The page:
SOP needed before allowing students to go home

by ALIFAH ZAINUDDIN & NUR HANANI AZMAN/ pic by BERNAMA

THE government is considering the possibility of allowing students who are stranded at various institutions of higher learning (IPT) to return home once a strict standard operating procedure (SOP) is formulated and adhered to.

Senior Minister (Security Cluster) Datuk Seri Ismail Sabri Yaakob said this SOP is essential to prevent mass movement of some 100,000 IPT students nationwide.

“We do not want 80,000 to 100,000 of them going home at the same time. They may need to be screened first. So, we will look into the matter in detail.

“We don’t have a timeline yet. If we eventually decide to allow students to return to their homes, the National Security Council and the Ministry of Higher Education will issue an SOP to do this,” he said in his daily press briefing yesterday.

Ismail Sabri said there are also individuals who would like to return to the city to work. They have been at their hometowns for over a month and they are getting restless.

“We will see if we can allow them to travel back,” he added. On a separate issue, Ismail Sabri also urged Ramadhan bazaar organisers to return the deposit to traders.

“Kuala Lumpur City Hall (DBKL) has returned the payment made by stall owners who registered with them for the bazaars, some have even allowed the deposits to be brought forward to next year’s bazaars.

“So, I urge organisers, be it local councils or others, to return the money paid by traders and not take advantage of other people’s misfortune,” he urged.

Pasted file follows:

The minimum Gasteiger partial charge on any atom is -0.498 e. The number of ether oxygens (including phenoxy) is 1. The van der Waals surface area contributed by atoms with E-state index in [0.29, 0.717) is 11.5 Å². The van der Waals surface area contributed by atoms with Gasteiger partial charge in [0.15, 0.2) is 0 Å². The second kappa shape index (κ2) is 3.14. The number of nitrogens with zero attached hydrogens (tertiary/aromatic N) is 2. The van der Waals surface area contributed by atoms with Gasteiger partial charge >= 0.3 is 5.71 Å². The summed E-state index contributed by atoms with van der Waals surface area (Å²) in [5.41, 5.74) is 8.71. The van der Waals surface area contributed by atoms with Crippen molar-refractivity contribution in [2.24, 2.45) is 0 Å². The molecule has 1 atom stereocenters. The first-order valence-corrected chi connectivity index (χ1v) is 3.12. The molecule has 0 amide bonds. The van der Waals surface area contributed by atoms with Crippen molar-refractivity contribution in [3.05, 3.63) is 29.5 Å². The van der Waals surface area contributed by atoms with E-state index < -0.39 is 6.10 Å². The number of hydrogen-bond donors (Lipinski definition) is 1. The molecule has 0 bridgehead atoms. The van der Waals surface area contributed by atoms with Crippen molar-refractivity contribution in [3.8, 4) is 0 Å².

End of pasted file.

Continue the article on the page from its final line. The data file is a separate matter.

On Johor-Singapore border, Ismail Sabri said there are two links open to Malaysians who are returning from Singapore and for commercial vehicles.

“We will limit the operating time for the first link (Sultan Iskandar customs, immigration and quarantine building) from 7am-7pm.

“The Malaysia-Singapore Second Link at the Sultan Abu Bakar Complex will remain open for 24 hours. If there is an emergency, they can use that entry.”

Based on the latest report from the Immigration Department, there hasn’t been any massive return of Malaysians from Singapore so far. The average is at 400 individuals daily.

“Currently, there are 22 quarantine centres in Johor, including hotels where we have prepared 6,000 rooms. “However, we are ready if there is a sudden surge in returnees from Singapore. The National Disaster Management Agency has been tasked to prepare 4,000 additional rooms, which brings the total to 10,000 rooms,” said Ismail Sabri.

A total of 16,844 Malaysians are still undergoing mandatory isolation at 193 centres across the country. Meanwhile, the government has distributed 23.4 million face masks to households in the country, 69% of the 32.4 million that are allocated.

Ismail Sabri said since March 30, the Housing and Local Government Ministry has conducted 3,040 sanitisation operations in 107 zones, including 30 red zones, nationwide.

He said the government does not stop private companies offering sanitisation services, but stressed that these companies must follow the Ministry of Health’s guidelines and would be observed by the Fire and Rescue Department.

As of April 20, he said 16,870 people had been arrested for flouting the Movement Control Order. A total of 946 were arrested on Monday, 822 of whom were remanded.

“A further 124 are out on police bail, while 101 have been charged in court. Meanwhile, 824 roadblocks have been held with 603,314 vehicles and 6,127 premises checked nationwide.”